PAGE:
The result of having two eyes is to have two masters, and being a slave to both. In that way, a man will not amount to much for either. Men might work for two employers, but no slave can be the property of two owners; one is either in Yahweh’s employ or in Satan’s. If the mind’s eye be full of Greek philosophy, Persian magianism, Judaism, Platonism, Gnosticism, Eastern Mysticism, Spinozism, Maimonides-ism and Kabbalism like those who are taught in seminaries, what good are they to the Almighty? I am fully persuaded that this “one seed” only teaching is coming from students trained in seminaries or by people under their influence. Manly P. Hall in his An Encyclopedic Masonic, Hermetic, Qabbalistic and Rosicrucian Symbolical Philosophy page CXIV, shows that Hermeticism is considered synonymous with Qabbalism and that the tenets of Hermeticism are interwoven with Qabbalism:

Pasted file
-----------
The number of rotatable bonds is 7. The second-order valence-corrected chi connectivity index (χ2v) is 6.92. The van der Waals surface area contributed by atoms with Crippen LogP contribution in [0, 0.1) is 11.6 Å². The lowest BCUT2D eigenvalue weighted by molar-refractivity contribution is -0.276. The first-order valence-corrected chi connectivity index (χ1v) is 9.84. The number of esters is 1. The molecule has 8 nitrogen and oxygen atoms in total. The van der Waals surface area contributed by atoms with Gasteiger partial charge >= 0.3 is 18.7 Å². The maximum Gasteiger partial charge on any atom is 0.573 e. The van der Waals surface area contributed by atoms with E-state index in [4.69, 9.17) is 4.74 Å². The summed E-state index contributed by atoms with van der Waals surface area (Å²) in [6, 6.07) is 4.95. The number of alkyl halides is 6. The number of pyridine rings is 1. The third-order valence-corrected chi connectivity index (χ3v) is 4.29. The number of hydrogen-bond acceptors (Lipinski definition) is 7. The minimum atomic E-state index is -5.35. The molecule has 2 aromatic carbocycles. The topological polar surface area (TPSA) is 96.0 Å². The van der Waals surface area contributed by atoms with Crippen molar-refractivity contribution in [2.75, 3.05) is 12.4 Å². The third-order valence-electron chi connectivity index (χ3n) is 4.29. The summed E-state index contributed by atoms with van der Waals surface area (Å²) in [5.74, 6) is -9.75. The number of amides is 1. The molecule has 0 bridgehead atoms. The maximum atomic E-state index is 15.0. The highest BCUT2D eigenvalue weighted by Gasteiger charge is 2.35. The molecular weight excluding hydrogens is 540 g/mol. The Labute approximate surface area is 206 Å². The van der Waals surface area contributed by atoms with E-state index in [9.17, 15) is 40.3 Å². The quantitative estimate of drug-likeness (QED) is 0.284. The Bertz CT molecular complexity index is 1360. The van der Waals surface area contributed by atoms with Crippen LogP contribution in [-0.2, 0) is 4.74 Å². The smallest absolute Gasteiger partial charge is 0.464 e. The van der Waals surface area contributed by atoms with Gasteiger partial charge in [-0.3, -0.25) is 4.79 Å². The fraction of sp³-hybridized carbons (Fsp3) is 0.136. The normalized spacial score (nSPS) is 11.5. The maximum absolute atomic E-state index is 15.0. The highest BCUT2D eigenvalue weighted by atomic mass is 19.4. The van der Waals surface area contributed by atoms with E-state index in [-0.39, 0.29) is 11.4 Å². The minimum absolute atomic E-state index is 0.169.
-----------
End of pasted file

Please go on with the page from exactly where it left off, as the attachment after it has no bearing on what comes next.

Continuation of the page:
“The theories of Qabbalism are inextricably interwoven with the tenets of alchemy, Hermeticism, Rosicrucianism and Freemasonry. The words Qabbalism and Hermeticism are now considered as synonymous terms covering all the arcana and esotericism of antiquity. The simple Qabbalism of the first centuries of the Christian Era gradually evolved into an elaborate theological system, which became so involved that it was next to impossible to comprehend its dogma.” (With all this, one can now better understand 1 Corinthians 1:19-31 and Romans 1:21.)